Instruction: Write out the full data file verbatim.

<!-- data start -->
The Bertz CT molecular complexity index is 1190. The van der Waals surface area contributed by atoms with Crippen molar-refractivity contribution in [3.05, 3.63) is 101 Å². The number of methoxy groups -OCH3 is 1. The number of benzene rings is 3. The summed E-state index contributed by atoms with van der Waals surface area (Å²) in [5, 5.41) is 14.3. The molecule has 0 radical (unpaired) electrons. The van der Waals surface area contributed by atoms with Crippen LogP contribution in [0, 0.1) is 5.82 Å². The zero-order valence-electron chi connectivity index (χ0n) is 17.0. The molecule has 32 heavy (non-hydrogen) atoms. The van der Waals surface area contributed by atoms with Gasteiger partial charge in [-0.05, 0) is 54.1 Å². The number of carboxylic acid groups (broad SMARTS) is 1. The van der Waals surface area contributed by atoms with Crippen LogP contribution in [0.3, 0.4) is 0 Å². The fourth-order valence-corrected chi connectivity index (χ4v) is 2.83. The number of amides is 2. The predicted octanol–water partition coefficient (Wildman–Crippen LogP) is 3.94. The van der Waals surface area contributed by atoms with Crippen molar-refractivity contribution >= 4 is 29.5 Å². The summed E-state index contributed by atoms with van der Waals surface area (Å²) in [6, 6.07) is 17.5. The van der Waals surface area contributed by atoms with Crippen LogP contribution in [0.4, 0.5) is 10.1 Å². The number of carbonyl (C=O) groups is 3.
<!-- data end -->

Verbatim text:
The Bertz CT molecular complexity index is 1190. The van der Waals surface area contributed by atoms with Crippen molar-refractivity contribution in [3.05, 3.63) is 101 Å². The number of methoxy groups -OCH3 is 1. The number of benzene rings is 3. The summed E-state index contributed by atoms with van der Waals surface area (Å²) in [5, 5.41) is 14.3. The molecule has 0 radical (unpaired) electrons. The van der Waals surface area contributed by atoms with Crippen LogP contribution in [0, 0.1) is 5.82 Å². The zero-order valence-electron chi connectivity index (χ0n) is 17.0. The molecule has 32 heavy (non-hydrogen) atoms. The van der Waals surface area contributed by atoms with Gasteiger partial charge in [-0.05, 0) is 54.1 Å². The number of carboxylic acid groups (broad SMARTS) is 1. The van der Waals surface area contributed by atoms with Crippen LogP contribution in [0.3, 0.4) is 0 Å². The fourth-order valence-corrected chi connectivity index (χ4v) is 2.83. The number of amides is 2. The predicted octanol–water partition coefficient (Wildman–Crippen LogP) is 3.94. The van der Waals surface area contributed by atoms with Crippen molar-refractivity contribution >= 4 is 29.5 Å². The summed E-state index contributed by atoms with van der Waals surface area (Å²) in [6, 6.07) is 17.5. The van der Waals surface area contributed by atoms with Crippen LogP contribution in [0.4, 0.5) is 10.1 Å². The number of carbonyl (C=O) groups is 3.